wall painting lime groveShe had noticed my sweater, with  a thick, ribbed pattern, not unlike cable jerseys, and its dips and ridges suggested to Rachel that perhaps it would be possible to embed labyrinth shapes in our garments, for the same sense of contemplation and quiet, just traced in our own clothes. This seemed like a logical and creative extension of the finger labyrinths we have discussed elsewhere on this site and in our book – and echoes the tactility of the sand finger labyrinth Alison tried out at a previous event: with the labyrinth form hidden in a tray under a layer of sand, this had offered the dual sensation of dragging your fingers through cool sand and creating a labyrinth outline on the surface while tracing the grooves of the labyrinth underneath.   Jokes notwithstanding about who would be allowed to do the tracing, the idea is an intriguing one: would you embroider, stitch, knit, weave, applique, sew beads to form the labyrinth or leave gaps in material where its grooves might be? On what kinds of garments? What about size? What kind of effect might it have? We are used to the ways in which we soothe babies or console by rubbing backs but would it work when you are exploring a labyrinth on yourself?

We are going to see!

creative reflection and ‘getting a life”

castle window, Germany

castle window, Germany

The other day my sister sent me a link to an article about how work – and the ‘cult of productivity’ – have been allowed to become benchmarks of self definition in Western culture. You can find it here on Maria Popova’s thought provoking site, Brain Pickings. I’m sharing it here for a number of reasons – one of them being that if I include it here I stand a reasonable chance of finding it again myself. Plus it reminded me of how great things digital can be, when you get a single suggested reading in an email and can then follow it up, down and across a myriad paths through all kinds of new territories and ideas that you never would have followed before. AND – it got me thinking about various things on a personal and professional level.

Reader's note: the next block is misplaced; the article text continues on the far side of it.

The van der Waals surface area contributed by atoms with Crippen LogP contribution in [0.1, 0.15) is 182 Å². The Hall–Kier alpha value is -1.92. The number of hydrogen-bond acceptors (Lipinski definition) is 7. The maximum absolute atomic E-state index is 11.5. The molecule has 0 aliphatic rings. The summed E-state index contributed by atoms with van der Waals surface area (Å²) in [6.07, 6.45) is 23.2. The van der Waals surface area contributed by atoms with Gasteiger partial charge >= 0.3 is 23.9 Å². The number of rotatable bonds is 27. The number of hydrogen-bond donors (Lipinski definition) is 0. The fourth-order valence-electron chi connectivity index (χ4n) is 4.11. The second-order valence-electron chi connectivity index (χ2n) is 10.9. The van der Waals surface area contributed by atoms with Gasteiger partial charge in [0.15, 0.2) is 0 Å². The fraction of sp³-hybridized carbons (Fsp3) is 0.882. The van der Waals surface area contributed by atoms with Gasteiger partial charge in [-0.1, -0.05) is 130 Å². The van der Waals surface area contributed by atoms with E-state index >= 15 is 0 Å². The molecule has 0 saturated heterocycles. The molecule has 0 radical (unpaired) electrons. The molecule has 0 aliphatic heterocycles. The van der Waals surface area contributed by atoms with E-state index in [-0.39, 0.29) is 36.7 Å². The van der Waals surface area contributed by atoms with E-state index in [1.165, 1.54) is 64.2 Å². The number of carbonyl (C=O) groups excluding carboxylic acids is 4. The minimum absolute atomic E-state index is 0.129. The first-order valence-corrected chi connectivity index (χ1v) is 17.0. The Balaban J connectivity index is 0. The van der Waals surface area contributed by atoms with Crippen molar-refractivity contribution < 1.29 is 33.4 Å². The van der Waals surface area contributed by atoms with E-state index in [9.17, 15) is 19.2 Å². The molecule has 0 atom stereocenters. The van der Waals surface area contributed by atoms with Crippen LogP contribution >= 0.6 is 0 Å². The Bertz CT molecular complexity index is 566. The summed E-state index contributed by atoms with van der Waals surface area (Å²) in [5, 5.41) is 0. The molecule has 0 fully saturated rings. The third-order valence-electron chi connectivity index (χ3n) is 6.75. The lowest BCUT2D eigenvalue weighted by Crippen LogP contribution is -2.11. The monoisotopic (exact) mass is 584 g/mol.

The article, focussing on Anna Quindlen’s undelivered commencement address that subsequently became a book, addresses the central notion of how students need to ‘get a life’ – not in the derogatory way that we usually intend such a suggestion, but a kind of life worth living, rather than a scrabbling after status and success. You can argue that ‘a life worth living’ is a highly subjective and value-laden construct that will mean different things to different people. You can equally observe that aspiring to such a thing is an old favourite of religions, therapists, self help books, wise aunties and all sorts, however that does not make an element of truth in the exhortation of it go away.  Furthermore, if your over-riding goal is to make stupendous amounts of money and succeed at the expense of your fellows, then this kind of thing will just look a bit wet.

One of her points is that Quindlen insists that we should never confuse life and work. And I am still wrestling inside my head with whether or not I agree, and whether or not I do, so I won’t go on about it. However, it got me thinking about how creative reflection can be about getting a life – because in our curricula the purpose of reflection is to make students perform better, see themselves and their work critically and clearly, and set their goals more effectively. It still feels quite instrumental when described in those terms but students who reflect earnestly and honestly do move into the realms of personal values, motivations and drivers in quite profound ways. They may be doing so even when they don’t actually put it to paper too.  So if you look at our Powerful Questions in Chapter 8, these are all about how we, as learners at any age, can get to the heart of what we are trying to achieve and understanding what compels us in our actions.